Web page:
Youngsters on average spent 91p per week on soft drinks, according to a survey from the Office for National Statistics (ONS) carried out between 2015 and 2017.
That compared with 77p spent on games, toys and hobbies, 57p on computer consoles and software and 54p on confectionery.
The figures are likely to prompt concern about childhood obesity amid concerns that youngsters are consuming too many unhealthy snacks and soft drinks.
More than half (56%) of children bought at least one soft drink in a typical fortnightly period and older children were more likely to do so.
Meanwhile, 48% spent money on confectionery such as chocolate and sweets over two weeks.
On average, children between seven and 15 spent £12.40 a week, with seven-year-olds typically spending £7.40 and fifteen-year-old spending £25.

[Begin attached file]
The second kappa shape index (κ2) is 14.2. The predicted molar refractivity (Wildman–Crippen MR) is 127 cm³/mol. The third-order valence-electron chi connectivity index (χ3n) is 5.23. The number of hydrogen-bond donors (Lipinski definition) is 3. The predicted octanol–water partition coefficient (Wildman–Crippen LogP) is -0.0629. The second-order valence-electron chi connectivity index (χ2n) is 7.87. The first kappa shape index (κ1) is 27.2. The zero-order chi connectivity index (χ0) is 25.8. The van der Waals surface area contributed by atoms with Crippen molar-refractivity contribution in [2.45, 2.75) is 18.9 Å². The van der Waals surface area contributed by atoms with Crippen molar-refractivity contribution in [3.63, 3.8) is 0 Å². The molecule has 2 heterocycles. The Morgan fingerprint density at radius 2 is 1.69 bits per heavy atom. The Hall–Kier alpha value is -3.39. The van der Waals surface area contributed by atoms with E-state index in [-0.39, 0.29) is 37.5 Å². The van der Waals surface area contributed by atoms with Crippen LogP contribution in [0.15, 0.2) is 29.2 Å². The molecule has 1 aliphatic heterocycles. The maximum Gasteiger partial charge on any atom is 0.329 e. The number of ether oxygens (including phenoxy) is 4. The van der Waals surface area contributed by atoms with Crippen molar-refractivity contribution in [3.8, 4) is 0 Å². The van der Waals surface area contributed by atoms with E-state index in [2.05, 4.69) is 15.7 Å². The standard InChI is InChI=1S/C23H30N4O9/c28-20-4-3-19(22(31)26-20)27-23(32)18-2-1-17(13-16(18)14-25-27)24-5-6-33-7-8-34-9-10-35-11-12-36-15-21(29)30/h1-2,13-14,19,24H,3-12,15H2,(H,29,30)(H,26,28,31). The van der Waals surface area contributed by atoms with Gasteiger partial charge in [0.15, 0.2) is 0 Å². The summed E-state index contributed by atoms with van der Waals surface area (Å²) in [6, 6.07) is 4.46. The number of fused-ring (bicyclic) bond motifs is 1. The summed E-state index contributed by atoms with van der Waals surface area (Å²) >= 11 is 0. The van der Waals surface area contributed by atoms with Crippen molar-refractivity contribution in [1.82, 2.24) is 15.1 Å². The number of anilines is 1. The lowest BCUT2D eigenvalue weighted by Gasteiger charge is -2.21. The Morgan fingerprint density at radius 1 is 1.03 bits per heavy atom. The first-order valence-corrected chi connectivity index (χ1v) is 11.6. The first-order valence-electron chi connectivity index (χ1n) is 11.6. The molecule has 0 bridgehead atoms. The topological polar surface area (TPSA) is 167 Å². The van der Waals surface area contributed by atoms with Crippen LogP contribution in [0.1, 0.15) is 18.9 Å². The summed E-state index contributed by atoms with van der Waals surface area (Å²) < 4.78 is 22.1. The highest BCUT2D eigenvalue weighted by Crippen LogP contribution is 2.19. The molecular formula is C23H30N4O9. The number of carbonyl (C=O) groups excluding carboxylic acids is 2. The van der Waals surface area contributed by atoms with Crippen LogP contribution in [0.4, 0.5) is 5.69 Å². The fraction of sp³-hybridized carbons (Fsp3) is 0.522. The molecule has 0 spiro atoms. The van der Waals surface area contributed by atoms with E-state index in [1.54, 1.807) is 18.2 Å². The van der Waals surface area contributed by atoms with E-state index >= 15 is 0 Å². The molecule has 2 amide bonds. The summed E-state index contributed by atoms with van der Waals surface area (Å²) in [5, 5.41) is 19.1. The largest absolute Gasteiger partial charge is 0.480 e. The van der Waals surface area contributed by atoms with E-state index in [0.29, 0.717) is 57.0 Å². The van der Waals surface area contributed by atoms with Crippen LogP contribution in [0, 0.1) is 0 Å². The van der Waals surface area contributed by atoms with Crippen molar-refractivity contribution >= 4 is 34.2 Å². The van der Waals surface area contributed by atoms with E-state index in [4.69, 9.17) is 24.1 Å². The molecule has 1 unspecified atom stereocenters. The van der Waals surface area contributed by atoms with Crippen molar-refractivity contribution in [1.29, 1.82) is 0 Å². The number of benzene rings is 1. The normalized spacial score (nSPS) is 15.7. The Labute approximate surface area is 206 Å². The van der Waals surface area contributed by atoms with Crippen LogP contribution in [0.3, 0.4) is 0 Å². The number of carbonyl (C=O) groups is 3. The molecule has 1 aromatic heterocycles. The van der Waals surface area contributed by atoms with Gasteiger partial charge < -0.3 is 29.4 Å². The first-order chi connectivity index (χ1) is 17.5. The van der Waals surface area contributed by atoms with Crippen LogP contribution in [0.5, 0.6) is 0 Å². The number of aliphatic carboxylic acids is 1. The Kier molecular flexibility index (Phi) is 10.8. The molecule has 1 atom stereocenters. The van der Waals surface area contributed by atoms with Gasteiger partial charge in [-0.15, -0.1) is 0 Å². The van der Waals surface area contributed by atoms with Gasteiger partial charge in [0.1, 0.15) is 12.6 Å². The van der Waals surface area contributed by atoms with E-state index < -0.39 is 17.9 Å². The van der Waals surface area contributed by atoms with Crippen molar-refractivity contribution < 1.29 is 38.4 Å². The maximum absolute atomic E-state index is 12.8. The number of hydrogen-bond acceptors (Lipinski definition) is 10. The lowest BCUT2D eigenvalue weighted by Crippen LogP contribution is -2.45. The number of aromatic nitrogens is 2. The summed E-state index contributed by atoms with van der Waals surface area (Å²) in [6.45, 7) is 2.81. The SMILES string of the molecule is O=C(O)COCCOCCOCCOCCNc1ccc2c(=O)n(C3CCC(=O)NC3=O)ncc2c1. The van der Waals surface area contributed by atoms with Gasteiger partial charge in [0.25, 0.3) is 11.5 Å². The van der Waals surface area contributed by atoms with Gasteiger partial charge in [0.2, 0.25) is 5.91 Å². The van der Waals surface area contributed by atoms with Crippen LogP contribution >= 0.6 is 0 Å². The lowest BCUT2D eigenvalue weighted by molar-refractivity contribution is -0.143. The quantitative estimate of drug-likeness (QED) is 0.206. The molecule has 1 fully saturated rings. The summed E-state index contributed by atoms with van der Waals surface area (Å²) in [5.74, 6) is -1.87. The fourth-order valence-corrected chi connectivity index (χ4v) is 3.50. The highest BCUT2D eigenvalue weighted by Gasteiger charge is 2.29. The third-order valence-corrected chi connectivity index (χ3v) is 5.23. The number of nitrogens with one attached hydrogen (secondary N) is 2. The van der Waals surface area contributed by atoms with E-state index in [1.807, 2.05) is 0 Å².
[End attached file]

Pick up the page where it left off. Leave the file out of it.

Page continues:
The biggest outlays were on clothes and shoes, followed by school dinners, and then soft drinks.
The British Soft Drinks Association said manufacturers had voluntarily agreed in 2016 not to advertise any drinks high in sugar to under-16s across all media channels.
Director general Gavin Partington said: “As has been the case for a number of years, no and low calorie beverages account for the largest category in the UK soft drinks sector which is why sugar intake from soft drinks has reduced by almost 19% since 2013.”
Last month, Public Health England said children should be limited to two snacks of no more than 100 calories per day.
It warned that on average, children consume at least three unhealthy snacks and sugary drinks, with around a third having four or more – meaning children can easily have three times more sugar than is recommended.